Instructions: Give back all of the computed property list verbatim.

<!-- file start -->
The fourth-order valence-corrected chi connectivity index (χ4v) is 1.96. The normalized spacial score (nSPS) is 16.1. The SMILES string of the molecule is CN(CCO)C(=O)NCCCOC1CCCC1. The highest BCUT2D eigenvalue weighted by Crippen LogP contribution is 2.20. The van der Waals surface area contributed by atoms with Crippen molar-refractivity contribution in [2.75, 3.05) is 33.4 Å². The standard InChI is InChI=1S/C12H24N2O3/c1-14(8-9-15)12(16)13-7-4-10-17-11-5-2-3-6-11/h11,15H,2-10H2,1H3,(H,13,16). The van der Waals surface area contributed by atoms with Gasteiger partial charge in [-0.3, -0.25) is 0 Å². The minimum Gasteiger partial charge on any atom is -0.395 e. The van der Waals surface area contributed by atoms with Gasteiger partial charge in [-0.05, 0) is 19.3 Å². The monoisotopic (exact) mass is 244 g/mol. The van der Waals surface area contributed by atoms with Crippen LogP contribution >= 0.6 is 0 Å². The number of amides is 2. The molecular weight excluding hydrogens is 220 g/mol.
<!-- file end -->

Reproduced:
The fourth-order valence-corrected chi connectivity index (χ4v) is 1.96. The normalized spacial score (nSPS) is 16.1. The SMILES string of the molecule is CN(CCO)C(=O)NCCCOC1CCCC1. The highest BCUT2D eigenvalue weighted by Crippen LogP contribution is 2.20. The van der Waals surface area contributed by atoms with Crippen molar-refractivity contribution in [2.75, 3.05) is 33.4 Å². The standard InChI is InChI=1S/C12H24N2O3/c1-14(8-9-15)12(16)13-7-4-10-17-11-5-2-3-6-11/h11,15H,2-10H2,1H3,(H,13,16). The van der Waals surface area contributed by atoms with Gasteiger partial charge in [-0.3, -0.25) is 0 Å². The minimum Gasteiger partial charge on any atom is -0.395 e. The van der Waals surface area contributed by atoms with Gasteiger partial charge in [-0.05, 0) is 19.3 Å². The monoisotopic (exact) mass is 244 g/mol. The van der Waals surface area contributed by atoms with Crippen LogP contribution >= 0.6 is 0 Å². The number of amides is 2. The molecular weight excluding hydrogens is 220 g/mol.